Send agenda with meeting notice

Q. It has always been the understanding of our board that an agenda must be sent to the owners with the notice of the meetings. One of our members stated that the board does not need to include an agenda but just notify the owners that a meeting will take place and inform the them where they can obtain a copy of the agenda.

A. The section of the law that is in dispute is NRS 116.31083 subsection 4. This question was sent to the state ombudsman, who indicated that the law provides two methods of providing agendas to unit owners. The first method is to include the agenda with the notice of the meeting. The second method is to notify owners of the meeting and include on the notice the date of the meeting, its location and where copies of the agendas may be obtained, which must be convenient to the unit owners. In responding to this question, the ombudsman noted that her response was not any kind of legal opinion or position of the state Commission for Common-Interest Communities.

From a management and public relations point of view, it is in the best interest of the membership to include the agenda with the notice of the meeting. First, this is one of those “no brainers” — what does it take to include an agenda on the same piece of paper that is being sent to the owners noticing them of a meeting? Second, your board and management company by sending the agenda will avoid unnecessary legal disputes, conflicts and or complaints to the ombudsman’s office when an unpopular decision is made by the board at its meeting. All parties can avoid having to handle complaints from unit owners of not being properly noticed. Associations and management companies should take the broader approach by including their agendas with the meeting notices.

Q. My association has contracts for landscaping, pool maintenance, exterior lighting services, etc. The board and the management company fail to enforce the contract specifications. When I have pointed out specific failures by the contractor, no action is taken. Please note that the contracts are prepared by the contractors. What options do I have as a homeowner to compel the board and the management company to enforce these contracts?

A. You may not like my answer: Run for a director position on the board and persuade other homeowners who have similar concerns to place their hats in the ring. Over the years, the state legislature through passing new NRS 116 statutes has made it a simple process for a member to become a candidate for a board position. Unfortunately, for many associations, finding candidates has become increasingly difficult. Having sat on many board and annual homeowner meetings in the past 30 plus years, I know there are owners who attend every one of these meetings and complain about everything, but won’t step up to the plate and serve on the board. Please note that my statement in no way is meant to criticize the reader but to note a situation that occurs every month at association meetings.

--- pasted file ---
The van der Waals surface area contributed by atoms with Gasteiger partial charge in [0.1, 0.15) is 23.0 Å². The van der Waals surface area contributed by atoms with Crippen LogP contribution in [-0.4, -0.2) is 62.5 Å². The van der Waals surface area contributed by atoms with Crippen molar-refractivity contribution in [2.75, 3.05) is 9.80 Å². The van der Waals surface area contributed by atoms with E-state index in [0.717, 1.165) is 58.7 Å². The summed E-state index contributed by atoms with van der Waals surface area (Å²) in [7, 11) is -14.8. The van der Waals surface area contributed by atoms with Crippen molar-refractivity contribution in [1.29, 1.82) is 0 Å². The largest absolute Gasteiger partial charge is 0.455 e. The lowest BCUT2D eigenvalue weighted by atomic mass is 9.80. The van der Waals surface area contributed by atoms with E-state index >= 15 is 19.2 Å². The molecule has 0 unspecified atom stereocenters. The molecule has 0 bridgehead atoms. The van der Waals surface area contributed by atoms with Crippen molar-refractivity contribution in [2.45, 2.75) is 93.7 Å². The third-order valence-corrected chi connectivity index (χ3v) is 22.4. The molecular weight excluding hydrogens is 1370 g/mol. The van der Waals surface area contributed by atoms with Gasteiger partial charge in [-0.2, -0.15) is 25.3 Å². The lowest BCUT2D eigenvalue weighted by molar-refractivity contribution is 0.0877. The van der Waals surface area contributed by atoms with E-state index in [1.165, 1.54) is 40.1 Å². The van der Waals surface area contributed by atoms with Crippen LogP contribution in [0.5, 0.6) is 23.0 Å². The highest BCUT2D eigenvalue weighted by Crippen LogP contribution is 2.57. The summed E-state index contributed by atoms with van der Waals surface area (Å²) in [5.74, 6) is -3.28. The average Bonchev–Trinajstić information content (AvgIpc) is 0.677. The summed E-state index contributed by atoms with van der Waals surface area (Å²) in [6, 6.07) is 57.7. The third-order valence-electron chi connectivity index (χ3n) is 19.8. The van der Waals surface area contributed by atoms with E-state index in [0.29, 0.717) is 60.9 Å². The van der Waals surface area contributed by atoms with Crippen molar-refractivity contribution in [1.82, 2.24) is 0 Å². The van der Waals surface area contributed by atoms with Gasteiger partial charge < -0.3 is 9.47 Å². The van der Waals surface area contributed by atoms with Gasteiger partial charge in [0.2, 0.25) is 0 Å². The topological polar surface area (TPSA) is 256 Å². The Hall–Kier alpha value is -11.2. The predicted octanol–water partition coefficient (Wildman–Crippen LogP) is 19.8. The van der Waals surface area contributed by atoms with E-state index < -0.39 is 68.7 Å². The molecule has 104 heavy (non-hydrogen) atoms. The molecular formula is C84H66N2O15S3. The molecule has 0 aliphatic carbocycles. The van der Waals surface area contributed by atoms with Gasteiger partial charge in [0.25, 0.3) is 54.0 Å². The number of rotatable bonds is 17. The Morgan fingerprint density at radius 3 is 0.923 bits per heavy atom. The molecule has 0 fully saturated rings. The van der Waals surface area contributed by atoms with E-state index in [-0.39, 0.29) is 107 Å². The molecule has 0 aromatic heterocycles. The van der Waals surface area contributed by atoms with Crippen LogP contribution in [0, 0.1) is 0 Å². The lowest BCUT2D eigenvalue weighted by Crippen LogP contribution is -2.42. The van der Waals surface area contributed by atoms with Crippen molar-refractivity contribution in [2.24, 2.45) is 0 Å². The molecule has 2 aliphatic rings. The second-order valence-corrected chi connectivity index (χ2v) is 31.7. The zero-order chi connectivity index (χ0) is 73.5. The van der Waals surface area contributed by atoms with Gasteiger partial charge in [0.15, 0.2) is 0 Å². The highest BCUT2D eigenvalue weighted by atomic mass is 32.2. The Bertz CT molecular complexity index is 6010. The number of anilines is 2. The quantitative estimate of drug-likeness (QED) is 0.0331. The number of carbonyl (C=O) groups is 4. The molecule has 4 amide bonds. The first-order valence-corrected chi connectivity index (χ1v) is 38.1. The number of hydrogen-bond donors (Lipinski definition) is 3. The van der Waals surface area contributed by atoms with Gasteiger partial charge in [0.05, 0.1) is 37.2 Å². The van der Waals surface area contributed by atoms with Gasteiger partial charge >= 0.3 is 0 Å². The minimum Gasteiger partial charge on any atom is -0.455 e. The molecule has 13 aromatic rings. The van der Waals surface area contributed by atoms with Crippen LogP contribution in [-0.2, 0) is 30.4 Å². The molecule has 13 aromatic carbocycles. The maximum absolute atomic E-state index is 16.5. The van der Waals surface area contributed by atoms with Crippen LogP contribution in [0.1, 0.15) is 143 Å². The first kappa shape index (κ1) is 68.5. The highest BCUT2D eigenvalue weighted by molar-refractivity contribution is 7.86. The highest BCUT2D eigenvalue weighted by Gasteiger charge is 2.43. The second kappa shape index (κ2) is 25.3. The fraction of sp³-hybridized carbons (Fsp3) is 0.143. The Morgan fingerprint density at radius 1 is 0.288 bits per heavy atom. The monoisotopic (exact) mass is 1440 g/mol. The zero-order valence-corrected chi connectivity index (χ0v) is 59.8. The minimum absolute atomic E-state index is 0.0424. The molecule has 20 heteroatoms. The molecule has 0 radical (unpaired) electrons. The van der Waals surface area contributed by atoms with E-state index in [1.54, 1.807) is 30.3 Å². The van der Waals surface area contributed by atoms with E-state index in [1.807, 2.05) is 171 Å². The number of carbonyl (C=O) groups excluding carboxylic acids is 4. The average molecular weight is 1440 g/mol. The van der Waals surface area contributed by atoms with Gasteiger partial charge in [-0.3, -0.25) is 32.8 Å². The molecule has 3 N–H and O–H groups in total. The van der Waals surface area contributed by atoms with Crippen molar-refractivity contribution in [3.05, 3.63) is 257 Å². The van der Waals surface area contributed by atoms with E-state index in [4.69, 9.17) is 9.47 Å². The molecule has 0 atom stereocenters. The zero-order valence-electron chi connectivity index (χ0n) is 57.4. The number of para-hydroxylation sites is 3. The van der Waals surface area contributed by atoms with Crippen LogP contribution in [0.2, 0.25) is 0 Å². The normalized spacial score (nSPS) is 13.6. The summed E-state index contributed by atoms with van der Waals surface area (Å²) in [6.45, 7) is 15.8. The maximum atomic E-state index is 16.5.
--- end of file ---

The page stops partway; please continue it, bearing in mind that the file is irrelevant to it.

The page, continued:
What else can you do? Any other steps would take much more time and effort and would not necessarily lead the reader to his desired results. He would either have to start a petition requiring a meeting to either remove the directors or to remove the contractors. In lieu of these options, all the reader can do is continue to inform the board of what he considers are specifications that are not being met.

The reader stated that most contracts are prepared by the contractors; that is the norm but it does not prevent the association from drafting specifications that would become apart of the contract. There are associations that have created their own service contracts. One final comment: An association can have both management and legal counsel review the contract and make any appropriate changes if necessary to protect the association.

Barbara Holland, certified property manager, is president and owner of H&L Realty and Management Co. Questions may be sent to Association Q. & A., P.O. Box 7440, Las Vegas, NV 89125. Her fax number is 385-3759. Questions may be shortened and are subject to editing.

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